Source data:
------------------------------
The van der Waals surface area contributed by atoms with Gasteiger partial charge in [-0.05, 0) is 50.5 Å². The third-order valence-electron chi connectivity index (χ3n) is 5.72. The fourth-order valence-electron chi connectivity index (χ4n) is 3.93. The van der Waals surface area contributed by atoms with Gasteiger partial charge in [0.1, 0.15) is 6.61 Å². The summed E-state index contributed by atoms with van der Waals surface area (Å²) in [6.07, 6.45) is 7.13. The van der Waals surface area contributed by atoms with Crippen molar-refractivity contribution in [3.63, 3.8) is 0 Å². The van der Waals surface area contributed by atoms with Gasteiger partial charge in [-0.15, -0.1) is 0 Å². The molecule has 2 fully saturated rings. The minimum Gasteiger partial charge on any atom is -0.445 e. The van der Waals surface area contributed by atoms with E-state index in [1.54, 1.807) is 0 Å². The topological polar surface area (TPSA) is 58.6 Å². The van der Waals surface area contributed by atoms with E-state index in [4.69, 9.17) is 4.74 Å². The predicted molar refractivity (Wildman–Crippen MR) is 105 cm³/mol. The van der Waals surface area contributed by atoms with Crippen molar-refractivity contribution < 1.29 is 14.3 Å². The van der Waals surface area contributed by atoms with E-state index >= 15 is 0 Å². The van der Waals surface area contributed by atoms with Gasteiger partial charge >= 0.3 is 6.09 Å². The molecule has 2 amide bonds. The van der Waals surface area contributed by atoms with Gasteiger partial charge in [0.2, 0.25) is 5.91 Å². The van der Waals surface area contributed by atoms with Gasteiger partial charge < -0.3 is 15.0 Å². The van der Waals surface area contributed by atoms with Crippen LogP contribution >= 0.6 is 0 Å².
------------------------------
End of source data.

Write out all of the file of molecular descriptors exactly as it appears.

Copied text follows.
The van der Waals surface area contributed by atoms with Gasteiger partial charge in [-0.05, 0) is 50.5 Å². The third-order valence-electron chi connectivity index (χ3n) is 5.72. The fourth-order valence-electron chi connectivity index (χ4n) is 3.93. The van der Waals surface area contributed by atoms with Gasteiger partial charge in [0.1, 0.15) is 6.61 Å². The summed E-state index contributed by atoms with van der Waals surface area (Å²) in [6.07, 6.45) is 7.13. The van der Waals surface area contributed by atoms with Crippen molar-refractivity contribution in [3.63, 3.8) is 0 Å². The van der Waals surface area contributed by atoms with Gasteiger partial charge in [-0.15, -0.1) is 0 Å². The molecule has 2 fully saturated rings. The minimum Gasteiger partial charge on any atom is -0.445 e. The van der Waals surface area contributed by atoms with E-state index in [1.54, 1.807) is 0 Å². The topological polar surface area (TPSA) is 58.6 Å². The van der Waals surface area contributed by atoms with E-state index in [4.69, 9.17) is 4.74 Å². The predicted molar refractivity (Wildman–Crippen MR) is 105 cm³/mol. The van der Waals surface area contributed by atoms with Crippen molar-refractivity contribution < 1.29 is 14.3 Å². The van der Waals surface area contributed by atoms with E-state index >= 15 is 0 Å². The van der Waals surface area contributed by atoms with Gasteiger partial charge >= 0.3 is 6.09 Å². The molecule has 2 amide bonds. The van der Waals surface area contributed by atoms with Gasteiger partial charge in [0.2, 0.25) is 5.91 Å². The van der Waals surface area contributed by atoms with Gasteiger partial charge < -0.3 is 15.0 Å². The van der Waals surface area contributed by atoms with Crippen LogP contribution >= 0.6 is 0 Å².